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Poor Grades Can Demoralize and Zap Students Confidence

How to handle it, when grades drop
Photo by Tony Crider
If you live in New Jersey, you should have received your son's report card by now. With all hopes that these grades haven't affected the Christmas gifts your dearest one have to receive, chances are you had to deal with low grades.

How do you handle low grades without giving rise to a battle?

First of all, remember that a report card is neither a measure of your child's worth nor of your parent ability. So, you have to walk a fine line between not dwelling excessively on her grades while not dismissing them as unimportant.

Schoolwork is easily followed with what some schools in NJ started just using, the PowerSchool. You can keep track of your son's information on the web. Student data, including attendance, schedules and grades are a click away. You can also set your student account to send you reports periodically to your own personal e-mail.

Still you may be confronted with low grades. Don't fall pray of angry rants and harsh criticism, in place, try to adopt a low-key , calm but serious approach to show your son what are your concerns. Bear in mind that you are the adult here and that poor grades will demoralize a child and even worse zap her confidence. Some children feel half-hearted to school work and results may also reflect this, so you will have to help him reorder his priorities.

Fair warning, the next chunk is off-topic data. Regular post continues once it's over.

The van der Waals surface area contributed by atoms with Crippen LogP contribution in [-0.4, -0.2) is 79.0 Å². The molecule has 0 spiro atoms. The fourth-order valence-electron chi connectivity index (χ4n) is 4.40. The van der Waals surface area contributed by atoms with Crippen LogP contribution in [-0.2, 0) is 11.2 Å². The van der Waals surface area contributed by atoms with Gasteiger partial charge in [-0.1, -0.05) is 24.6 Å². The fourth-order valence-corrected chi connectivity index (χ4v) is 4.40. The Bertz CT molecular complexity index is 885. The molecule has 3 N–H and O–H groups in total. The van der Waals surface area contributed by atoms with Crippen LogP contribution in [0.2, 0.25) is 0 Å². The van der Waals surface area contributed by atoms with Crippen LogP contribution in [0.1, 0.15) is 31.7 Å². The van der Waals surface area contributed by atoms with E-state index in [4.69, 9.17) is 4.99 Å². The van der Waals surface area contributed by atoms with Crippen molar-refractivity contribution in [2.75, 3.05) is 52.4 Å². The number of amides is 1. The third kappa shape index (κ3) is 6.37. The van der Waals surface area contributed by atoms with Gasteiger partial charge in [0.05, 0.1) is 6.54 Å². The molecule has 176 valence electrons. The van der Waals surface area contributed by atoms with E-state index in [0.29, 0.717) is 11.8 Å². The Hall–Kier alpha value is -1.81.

Now is when we introduce the second step to handle low grades improvement. There must be something to praise your child's report card, then talk to your kid about the subjects he's struggling with and ask questions to identify the source of the problem.

We like to read Dr. Kenneth Shore's articles. In his When Grades Drop (njfamily.com, 12/08) he suggest the questions we should strenthen up:

"Is the work too hard? Conversely, is the work so easy that your child is bored and thus not putting forth effort? Is he handing in homework consistently? Is he having trouble following directions? Is he having difficulties preforming on tests? Is he having a problem focusing on class?"

Now we arrive to what we would like to call third step. Work along with your son a plan of action. You will need to get involved with the teacher to determine what your young boy needs to do differently and whether extra help is needed. Is it that you need to monitor homework more closely? or is it that he needs help studying for test?

Please, do not always follow teachers recommendations on learning disabilities, you are the person who knows better, help him organizing better for school and try a tutor before accepting classification of kid with learning disabilities.

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